Inflation fears drive dollar dip
Thursday, October 22, 2009
Fears of inflation and large U.S. budget deficits drove the dollar on Wednesday to its weakest level since August 2008 and helped push oil prices to their highest in more than a year.
The euro rose above $1.50, while crude oil prices climbed over $81 a barrel in trading on the New York Mercantile Exchange.
Analysts said that investors and traders are worried that the Federal Reserve, fearing another dip in the economy, will hold interest rates low for too long and fuel a bout of inflation. And investors also fear that the Obama administration will be unable to rein in trillions of dollars of deficit spending used to revive the economy.
The dollar is "weakening for obvious reasons, such as the collapse of any fiscal discipline in Washington, D.C.," said Ed Yardeni, president and chief investment strategist at Yardeni Research. Combined with Fed action, he said, "It's pretty simple. There are too many dollars out there."
Oil rose primarily for financial reasons, analysts said, not supply issues. Indeed, because oil is priced in dollars, Europe has seen little to no increase in oil prices in euros. There are signs of stronger demand in China and of a modest increase in U.S. gasoline consumption, but U.S. petroleum inventories remain higher than the top of the average range, and there is a substantial amount of excess production capacity around the world.
Adam Robinson, vice president of RBS Sempra Commodities, said that investors were looking at oil and other commodities as a way to buy something that would retain value even if the dollar doesn't.
"You're either bullish [about oil] because you believe in an economic recovery" and stronger demand, he said, "or because you hate the economy and think the dollar is going to zero and that deficits are going to get even bigger and therefore you buy commodities as a store of value." Either way, he added, "You can't lose unless the Fed starts to tighten and deflation comes back."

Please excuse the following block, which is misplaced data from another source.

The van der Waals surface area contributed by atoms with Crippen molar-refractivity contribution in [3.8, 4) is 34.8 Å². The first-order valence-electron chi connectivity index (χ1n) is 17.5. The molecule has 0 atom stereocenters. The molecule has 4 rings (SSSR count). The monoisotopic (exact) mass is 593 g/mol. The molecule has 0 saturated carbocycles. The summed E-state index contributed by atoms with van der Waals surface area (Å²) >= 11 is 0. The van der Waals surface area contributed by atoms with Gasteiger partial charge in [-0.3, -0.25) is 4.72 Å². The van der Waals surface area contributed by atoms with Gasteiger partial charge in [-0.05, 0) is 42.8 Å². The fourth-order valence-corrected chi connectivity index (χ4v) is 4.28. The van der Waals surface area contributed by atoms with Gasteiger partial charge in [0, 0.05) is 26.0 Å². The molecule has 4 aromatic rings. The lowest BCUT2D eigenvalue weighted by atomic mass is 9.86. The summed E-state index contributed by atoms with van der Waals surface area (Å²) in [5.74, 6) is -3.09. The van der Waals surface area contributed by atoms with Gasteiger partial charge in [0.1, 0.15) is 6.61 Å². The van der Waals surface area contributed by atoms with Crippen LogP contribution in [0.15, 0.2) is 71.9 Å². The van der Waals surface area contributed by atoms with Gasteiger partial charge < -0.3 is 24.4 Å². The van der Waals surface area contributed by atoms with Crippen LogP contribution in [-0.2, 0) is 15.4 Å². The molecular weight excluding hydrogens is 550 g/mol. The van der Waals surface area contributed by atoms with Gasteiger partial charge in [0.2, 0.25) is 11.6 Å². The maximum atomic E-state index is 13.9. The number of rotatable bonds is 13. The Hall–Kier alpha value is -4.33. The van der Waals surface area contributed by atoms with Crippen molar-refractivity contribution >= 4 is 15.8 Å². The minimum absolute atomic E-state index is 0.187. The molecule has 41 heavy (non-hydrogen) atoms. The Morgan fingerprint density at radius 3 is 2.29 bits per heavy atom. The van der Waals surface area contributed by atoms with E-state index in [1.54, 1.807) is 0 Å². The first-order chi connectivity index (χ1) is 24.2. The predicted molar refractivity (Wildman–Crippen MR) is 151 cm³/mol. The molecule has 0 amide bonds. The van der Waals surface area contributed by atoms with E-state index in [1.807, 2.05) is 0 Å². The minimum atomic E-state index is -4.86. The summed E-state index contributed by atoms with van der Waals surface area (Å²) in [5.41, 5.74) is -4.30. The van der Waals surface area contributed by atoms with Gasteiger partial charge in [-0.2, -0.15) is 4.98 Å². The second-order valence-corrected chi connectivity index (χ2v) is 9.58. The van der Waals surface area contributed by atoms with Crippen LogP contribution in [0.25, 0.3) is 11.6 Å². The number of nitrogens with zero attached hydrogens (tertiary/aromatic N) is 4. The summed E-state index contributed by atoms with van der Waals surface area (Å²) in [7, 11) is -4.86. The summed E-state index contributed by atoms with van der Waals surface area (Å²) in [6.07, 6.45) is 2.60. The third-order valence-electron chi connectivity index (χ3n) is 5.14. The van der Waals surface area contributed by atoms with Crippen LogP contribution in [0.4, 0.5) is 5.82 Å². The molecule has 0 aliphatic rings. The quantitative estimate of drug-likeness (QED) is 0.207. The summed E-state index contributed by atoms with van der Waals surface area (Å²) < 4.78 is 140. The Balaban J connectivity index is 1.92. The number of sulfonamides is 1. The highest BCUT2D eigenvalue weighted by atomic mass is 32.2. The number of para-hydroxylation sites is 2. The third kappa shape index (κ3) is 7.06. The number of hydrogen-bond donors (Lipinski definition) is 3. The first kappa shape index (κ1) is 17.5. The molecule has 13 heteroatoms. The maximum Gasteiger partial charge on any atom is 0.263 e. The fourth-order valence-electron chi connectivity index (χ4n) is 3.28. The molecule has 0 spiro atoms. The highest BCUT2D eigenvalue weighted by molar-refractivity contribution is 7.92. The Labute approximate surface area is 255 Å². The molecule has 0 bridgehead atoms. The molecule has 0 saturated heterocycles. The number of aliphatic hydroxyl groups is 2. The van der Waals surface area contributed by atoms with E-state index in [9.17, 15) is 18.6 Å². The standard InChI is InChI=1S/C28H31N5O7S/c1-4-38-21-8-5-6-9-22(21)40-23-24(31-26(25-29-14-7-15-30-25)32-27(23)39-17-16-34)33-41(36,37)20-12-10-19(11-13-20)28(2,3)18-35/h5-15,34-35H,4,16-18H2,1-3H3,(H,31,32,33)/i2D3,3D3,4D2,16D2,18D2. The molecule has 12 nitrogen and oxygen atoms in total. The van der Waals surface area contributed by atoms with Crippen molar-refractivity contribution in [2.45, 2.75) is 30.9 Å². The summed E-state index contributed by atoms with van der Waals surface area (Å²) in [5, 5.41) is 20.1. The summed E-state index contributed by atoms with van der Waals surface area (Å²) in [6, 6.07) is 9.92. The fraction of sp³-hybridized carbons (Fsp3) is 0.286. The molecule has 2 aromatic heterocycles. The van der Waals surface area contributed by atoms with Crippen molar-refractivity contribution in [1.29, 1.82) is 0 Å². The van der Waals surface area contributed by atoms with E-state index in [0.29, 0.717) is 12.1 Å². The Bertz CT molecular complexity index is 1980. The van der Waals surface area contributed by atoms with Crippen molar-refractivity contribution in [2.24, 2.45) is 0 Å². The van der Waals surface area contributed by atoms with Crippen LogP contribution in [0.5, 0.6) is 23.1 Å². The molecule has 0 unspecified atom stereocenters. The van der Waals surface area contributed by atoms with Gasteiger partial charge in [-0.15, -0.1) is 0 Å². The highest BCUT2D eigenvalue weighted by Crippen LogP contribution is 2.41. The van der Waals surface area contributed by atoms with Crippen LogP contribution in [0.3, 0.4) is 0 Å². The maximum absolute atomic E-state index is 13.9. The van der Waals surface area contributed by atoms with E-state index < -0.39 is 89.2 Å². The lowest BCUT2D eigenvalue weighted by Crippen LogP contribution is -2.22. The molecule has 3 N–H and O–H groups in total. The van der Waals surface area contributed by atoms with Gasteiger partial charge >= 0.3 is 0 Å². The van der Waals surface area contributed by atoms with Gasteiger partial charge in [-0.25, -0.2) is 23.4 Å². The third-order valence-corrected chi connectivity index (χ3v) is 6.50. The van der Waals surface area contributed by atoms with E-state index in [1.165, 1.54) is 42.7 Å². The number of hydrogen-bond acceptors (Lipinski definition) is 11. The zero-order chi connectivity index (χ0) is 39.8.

But Fed officials have said that it's too early to raise interest rates and that they plan to continue their extraordinary measures, such as zero percent short-term interest rates, to prop up the economy and limit the damage from the financial crisis. They have said they would tighten monetary policy in time to prevent a surge in inflation.
Most analysts say that could be difficult.
"At every turn of this crisis, from the run-up to the aftermath, altogether too many experts have declared that the U.S. is different and special," said Kenneth Rogoff, Harvard economics professor and former chief economist of the International Monetary Fund. "The recent dollar rout is one more nail in the coffin of the latest 'this time is different' syndrome."